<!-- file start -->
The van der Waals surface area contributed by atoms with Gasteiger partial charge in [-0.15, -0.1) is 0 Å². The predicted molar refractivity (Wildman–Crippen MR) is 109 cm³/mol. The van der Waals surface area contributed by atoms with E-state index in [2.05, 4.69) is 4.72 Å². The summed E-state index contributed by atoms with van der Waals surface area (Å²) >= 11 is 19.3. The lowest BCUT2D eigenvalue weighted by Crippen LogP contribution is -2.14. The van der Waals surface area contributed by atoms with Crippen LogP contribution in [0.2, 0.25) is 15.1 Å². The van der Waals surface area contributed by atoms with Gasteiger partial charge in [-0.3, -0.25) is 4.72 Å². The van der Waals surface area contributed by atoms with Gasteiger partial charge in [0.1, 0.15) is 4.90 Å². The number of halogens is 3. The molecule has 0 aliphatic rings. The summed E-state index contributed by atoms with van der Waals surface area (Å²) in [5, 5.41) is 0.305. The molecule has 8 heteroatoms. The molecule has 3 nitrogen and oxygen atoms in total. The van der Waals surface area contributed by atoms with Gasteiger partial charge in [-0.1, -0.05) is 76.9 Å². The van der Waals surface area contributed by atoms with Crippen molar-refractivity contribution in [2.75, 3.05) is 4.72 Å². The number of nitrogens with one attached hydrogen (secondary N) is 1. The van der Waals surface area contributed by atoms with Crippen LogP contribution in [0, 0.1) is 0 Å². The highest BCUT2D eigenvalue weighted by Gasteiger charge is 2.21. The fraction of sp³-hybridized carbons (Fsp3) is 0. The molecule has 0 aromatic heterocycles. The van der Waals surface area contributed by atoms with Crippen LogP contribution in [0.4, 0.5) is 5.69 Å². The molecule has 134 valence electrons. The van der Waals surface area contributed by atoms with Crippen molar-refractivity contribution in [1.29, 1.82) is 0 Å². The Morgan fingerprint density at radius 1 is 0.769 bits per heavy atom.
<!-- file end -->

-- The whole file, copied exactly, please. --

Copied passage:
The van der Waals surface area contributed by atoms with Gasteiger partial charge in [-0.15, -0.1) is 0 Å². The predicted molar refractivity (Wildman–Crippen MR) is 109 cm³/mol. The van der Waals surface area contributed by atoms with E-state index in [2.05, 4.69) is 4.72 Å². The summed E-state index contributed by atoms with van der Waals surface area (Å²) >= 11 is 19.3. The lowest BCUT2D eigenvalue weighted by Crippen LogP contribution is -2.14. The van der Waals surface area contributed by atoms with Crippen LogP contribution in [0.2, 0.25) is 15.1 Å². The van der Waals surface area contributed by atoms with Gasteiger partial charge in [-0.3, -0.25) is 4.72 Å². The van der Waals surface area contributed by atoms with Gasteiger partial charge in [0.1, 0.15) is 4.90 Å². The number of halogens is 3. The molecule has 0 aliphatic rings. The summed E-state index contributed by atoms with van der Waals surface area (Å²) in [5, 5.41) is 0.305. The molecule has 8 heteroatoms. The molecule has 3 nitrogen and oxygen atoms in total. The van der Waals surface area contributed by atoms with Gasteiger partial charge in [-0.1, -0.05) is 76.9 Å². The van der Waals surface area contributed by atoms with Crippen molar-refractivity contribution in [2.75, 3.05) is 4.72 Å². The number of nitrogens with one attached hydrogen (secondary N) is 1. The van der Waals surface area contributed by atoms with Crippen LogP contribution in [0, 0.1) is 0 Å². The highest BCUT2D eigenvalue weighted by Gasteiger charge is 2.21. The fraction of sp³-hybridized carbons (Fsp3) is 0. The molecule has 0 aromatic heterocycles. The van der Waals surface area contributed by atoms with Crippen LogP contribution in [0.4, 0.5) is 5.69 Å². The molecule has 134 valence electrons. The van der Waals surface area contributed by atoms with Crippen molar-refractivity contribution in [1.29, 1.82) is 0 Å². The Morgan fingerprint density at radius 1 is 0.769 bits per heavy atom.